Wow! It’ll be great to see Windows Phone continue to grow and innovate while Apple transitions from a hardware company to a charity.

  • Guest

    These forecasts are comedy gold. There is Zero chance WP will be anywhere lose to this, they’ll be struggling to get out of single digits. Nor will they be anywhere close to 5% for 2012.

  • GeekWire Fan

    Windows Phone is currently selling at a slower pace than iPhone and Android phones. Until Windows Phones sells more monthly than iPhones, there is really no validity to a prediction that it will pass iOS in smartphone marketshare. 

  • Victor

    Are these reports sponsored by Microsoft? I know in some industries, analyst reports are essentially “paid” by manufacturers, in a lot of cases with soft dollars. Often enough, these kind of reports are penned by junior analysts with little or no reputation to lose. 

    • Guest

      I checked and the report is not sponsored by Microsoft or by any other company. Do you have any proof that it is?

      • Victor

        The reason I raise this question is simple, IDC has a long history of bias in favor of Microsoft. Microsoft has sponsored several of their past reports in areas such as TCO of Linux vs. Windows and so on.

        This isn’t really surprising simply because IDC’s parent company IDG happens to run a lot of tradeshows and Expos where Microsoft is often the largest participant. So when a report like this that seems to be so out of whack to reality, one has to wonder.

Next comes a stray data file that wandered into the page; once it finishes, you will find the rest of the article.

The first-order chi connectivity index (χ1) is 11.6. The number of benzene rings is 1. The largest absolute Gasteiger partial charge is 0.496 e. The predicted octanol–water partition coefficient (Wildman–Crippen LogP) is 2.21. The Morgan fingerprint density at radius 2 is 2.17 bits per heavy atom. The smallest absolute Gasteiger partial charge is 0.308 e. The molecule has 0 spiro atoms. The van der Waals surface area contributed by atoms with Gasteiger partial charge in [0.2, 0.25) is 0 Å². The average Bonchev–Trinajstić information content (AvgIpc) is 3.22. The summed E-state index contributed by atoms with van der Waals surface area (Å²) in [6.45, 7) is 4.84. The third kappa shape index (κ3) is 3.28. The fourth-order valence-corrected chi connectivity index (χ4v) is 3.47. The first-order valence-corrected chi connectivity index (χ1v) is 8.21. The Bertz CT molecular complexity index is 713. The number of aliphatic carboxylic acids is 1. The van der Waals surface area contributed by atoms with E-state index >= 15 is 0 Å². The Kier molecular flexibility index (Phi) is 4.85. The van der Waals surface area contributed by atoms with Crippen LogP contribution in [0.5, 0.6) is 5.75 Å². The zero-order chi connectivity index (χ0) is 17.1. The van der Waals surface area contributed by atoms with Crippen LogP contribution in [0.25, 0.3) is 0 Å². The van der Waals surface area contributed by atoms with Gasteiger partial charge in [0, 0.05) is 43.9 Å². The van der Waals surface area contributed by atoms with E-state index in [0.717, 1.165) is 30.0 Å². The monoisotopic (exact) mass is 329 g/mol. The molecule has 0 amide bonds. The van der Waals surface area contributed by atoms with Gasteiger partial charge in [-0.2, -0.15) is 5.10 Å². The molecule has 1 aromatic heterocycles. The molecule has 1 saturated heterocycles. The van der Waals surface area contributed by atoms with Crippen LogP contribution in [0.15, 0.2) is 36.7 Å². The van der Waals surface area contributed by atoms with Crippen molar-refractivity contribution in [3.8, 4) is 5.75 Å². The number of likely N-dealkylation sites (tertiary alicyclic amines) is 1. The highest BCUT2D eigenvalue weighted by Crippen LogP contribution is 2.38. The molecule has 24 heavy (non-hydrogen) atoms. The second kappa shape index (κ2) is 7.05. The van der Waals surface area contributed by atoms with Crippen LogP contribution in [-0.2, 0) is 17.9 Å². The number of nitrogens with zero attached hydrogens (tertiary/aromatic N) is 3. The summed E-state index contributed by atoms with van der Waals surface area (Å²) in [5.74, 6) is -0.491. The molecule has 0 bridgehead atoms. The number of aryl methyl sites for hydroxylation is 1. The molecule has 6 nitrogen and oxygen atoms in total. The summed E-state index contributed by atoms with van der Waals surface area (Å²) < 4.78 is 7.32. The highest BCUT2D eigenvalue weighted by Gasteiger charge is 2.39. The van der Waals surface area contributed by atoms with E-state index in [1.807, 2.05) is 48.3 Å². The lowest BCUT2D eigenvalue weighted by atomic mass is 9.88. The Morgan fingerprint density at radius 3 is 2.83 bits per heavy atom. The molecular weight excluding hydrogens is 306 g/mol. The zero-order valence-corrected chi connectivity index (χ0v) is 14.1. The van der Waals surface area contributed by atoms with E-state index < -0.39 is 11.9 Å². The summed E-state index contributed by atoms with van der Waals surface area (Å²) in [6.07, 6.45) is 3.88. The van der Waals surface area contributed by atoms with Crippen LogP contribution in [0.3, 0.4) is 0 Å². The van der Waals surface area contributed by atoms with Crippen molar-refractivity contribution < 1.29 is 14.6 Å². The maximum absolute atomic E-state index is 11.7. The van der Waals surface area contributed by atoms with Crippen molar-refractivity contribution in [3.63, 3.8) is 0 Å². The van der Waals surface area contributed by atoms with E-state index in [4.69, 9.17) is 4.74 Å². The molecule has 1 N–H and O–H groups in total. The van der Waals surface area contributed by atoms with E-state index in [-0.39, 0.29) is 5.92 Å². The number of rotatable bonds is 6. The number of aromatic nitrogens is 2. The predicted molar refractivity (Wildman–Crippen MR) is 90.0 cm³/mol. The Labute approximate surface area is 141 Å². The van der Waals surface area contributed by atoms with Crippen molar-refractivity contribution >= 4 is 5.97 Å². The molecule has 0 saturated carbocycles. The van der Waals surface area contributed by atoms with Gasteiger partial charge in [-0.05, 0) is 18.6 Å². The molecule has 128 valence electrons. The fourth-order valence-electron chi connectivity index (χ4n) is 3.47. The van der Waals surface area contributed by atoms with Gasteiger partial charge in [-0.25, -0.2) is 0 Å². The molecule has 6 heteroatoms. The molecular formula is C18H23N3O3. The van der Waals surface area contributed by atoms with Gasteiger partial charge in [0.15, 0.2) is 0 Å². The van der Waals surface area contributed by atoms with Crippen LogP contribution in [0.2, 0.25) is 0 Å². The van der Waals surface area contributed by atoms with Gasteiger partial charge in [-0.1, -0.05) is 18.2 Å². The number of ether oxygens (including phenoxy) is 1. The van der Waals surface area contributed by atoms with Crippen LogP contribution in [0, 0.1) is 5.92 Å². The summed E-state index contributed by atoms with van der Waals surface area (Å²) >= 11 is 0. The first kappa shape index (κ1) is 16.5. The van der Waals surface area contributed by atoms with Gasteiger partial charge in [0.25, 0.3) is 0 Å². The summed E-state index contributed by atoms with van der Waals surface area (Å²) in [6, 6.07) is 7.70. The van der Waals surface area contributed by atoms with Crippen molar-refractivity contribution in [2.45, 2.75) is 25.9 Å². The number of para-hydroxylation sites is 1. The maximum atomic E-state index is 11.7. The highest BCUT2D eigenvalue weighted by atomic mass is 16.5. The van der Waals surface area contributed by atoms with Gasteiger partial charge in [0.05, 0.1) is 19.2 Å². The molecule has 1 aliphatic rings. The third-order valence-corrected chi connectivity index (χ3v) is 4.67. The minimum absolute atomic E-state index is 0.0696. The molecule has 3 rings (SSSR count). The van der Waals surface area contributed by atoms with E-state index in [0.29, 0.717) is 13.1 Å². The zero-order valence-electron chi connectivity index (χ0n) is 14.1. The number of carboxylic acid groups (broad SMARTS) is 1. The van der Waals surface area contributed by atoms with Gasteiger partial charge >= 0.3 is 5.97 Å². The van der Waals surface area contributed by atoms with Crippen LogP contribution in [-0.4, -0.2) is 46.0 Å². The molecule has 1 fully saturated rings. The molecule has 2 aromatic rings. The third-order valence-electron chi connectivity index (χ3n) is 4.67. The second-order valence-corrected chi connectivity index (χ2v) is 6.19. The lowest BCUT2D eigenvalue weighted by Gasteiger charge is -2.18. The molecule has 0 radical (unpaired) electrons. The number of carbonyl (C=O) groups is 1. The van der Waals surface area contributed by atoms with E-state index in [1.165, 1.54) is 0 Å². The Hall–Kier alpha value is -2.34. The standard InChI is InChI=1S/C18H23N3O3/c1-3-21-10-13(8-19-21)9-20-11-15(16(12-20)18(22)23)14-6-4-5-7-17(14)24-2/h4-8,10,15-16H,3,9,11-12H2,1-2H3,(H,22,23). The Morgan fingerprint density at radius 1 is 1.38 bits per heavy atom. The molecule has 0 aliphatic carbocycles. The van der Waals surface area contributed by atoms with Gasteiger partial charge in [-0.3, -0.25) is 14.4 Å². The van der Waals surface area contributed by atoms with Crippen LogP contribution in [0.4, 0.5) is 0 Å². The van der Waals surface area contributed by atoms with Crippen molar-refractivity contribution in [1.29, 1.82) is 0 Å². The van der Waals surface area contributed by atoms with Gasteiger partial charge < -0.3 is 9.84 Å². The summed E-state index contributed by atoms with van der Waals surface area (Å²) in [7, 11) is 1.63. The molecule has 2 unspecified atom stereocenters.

• Minustwentylives

          The reason you raise the question is because you don’t like their finding. Period. Full stop.

          • http://twitter.com/topscientist Top Scientist

            Actually, you sad little half-wit. it’s because the “findings” (lol) are absurd. You’re an imbecile. Full stop.

        • Guest

          Based on your off-topic* response, I see that you have no proof that this report* is sponsored by Microsoft. Thank you for clarifying.

          * The topic we’re discussing, which you can see at the top of your browser window, is “IDC trims Windows Phone forecast, now sees Microsoft as #2 by 2016.”

          • Victor

            It is not off topic. I believe it is absolutely fair to question this kind of “research”. I used to work on Wall Street where conflicts of interests was and still is common place, there is more disclosure after the dotcom collapse. 

            Seattle is a Microsoft town, so I am sure plenty of people are sensitive and/or defensive when it comes to Microsoft, but this doesn’t mean there is no conflict on IDC/IDG’s part. It is simply that no one has called them on it yet. 

            The only reason I question this kind of bogus research is that I have seen plenty of garbage like this in my own little sub sector of technology industry. If you pay into the likes of IDC, Frost & Sullivan and so on, you would get positive research reports and “awards”. 

  • Ry

    Why should we listen to IDG? Anyone can look up what they predicted in 2009, 2010, 2011 ?
    Man, my cat could guess better now that we have fasit.
    Wishful thinking by IDG ? Or paid advertising :-)

    • Guest

      Nobody said you should. It’s a data point, nothing more.

      • http://twitter.com/topscientist Top Scientist

        Actually, half-wit, it’s not even that. It’s not data. It’s a hot air point. Data point involve actual data.